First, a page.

Our new spotted hyaena paper - Dyads and Networks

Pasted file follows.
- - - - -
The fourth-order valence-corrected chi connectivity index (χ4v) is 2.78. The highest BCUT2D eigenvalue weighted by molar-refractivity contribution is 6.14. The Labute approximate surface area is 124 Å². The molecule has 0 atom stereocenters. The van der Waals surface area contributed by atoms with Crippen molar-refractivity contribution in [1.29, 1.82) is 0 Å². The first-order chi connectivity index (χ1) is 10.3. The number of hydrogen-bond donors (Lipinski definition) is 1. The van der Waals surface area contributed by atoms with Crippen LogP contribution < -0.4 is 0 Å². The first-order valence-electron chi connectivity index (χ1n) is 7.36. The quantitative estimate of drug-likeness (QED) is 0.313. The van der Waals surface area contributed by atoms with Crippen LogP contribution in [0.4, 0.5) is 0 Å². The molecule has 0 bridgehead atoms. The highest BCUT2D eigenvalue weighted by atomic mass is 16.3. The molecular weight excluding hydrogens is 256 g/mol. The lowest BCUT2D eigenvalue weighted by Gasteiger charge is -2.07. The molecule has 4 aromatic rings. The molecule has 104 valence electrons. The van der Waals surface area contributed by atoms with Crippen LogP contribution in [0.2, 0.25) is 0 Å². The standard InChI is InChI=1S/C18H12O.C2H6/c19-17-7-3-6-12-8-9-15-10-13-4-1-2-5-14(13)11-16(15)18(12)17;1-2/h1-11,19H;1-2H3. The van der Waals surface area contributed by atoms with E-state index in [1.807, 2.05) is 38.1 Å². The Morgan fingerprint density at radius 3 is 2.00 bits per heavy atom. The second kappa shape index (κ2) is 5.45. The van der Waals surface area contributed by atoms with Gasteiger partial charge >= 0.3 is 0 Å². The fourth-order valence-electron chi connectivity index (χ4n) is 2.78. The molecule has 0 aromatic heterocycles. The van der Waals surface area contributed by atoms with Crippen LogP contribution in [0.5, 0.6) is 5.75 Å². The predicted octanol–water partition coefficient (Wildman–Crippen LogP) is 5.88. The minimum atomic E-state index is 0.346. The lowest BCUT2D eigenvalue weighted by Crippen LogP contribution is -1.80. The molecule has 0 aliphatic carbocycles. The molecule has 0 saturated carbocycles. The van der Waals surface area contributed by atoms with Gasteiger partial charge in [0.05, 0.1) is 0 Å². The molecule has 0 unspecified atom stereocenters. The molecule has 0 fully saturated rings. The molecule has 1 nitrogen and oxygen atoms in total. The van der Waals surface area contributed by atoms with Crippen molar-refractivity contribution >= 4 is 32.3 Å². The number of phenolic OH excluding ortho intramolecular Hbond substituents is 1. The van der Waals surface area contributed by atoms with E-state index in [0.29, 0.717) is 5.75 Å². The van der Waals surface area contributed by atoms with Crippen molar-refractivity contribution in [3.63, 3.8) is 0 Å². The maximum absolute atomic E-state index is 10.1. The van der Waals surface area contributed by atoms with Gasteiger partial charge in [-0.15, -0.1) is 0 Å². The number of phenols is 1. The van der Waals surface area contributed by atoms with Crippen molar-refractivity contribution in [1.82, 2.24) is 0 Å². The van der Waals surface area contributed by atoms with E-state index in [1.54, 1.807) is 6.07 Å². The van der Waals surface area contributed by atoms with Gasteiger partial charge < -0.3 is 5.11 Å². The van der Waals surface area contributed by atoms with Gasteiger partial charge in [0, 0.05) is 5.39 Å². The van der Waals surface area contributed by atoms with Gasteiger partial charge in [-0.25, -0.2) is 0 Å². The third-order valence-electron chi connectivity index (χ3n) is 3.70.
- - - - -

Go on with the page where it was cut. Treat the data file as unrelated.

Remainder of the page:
If you ask me, the spotted hyaena is one of the most interesting and exciting species to study. One of the reasons for that is that even though they live in large groups, all clan members are rarely, if ever, seen together. This makes estimating density and clan size quite tricky. Additionally, hyaenas forage alone or in sub-groups with a very dynamic composition. The ORC team therefore used camera traps deployed at waterholes in the reserve to identify individual hyaenas based on their pelage markings and determine associations patterns between clan members. We found that a single clan composed of about 30 adults was living on Ongava, corresponding to a density of 8.1 hyaenas / 100 km2, which is much higher than in the neighboring Etosha. What more? The Ongava hyaenas’ social network was quite dense (see image) with individuals seen associated with almost every other clan member over the course of the study. This study has just been accepted for publication in the African Journal of Ecology.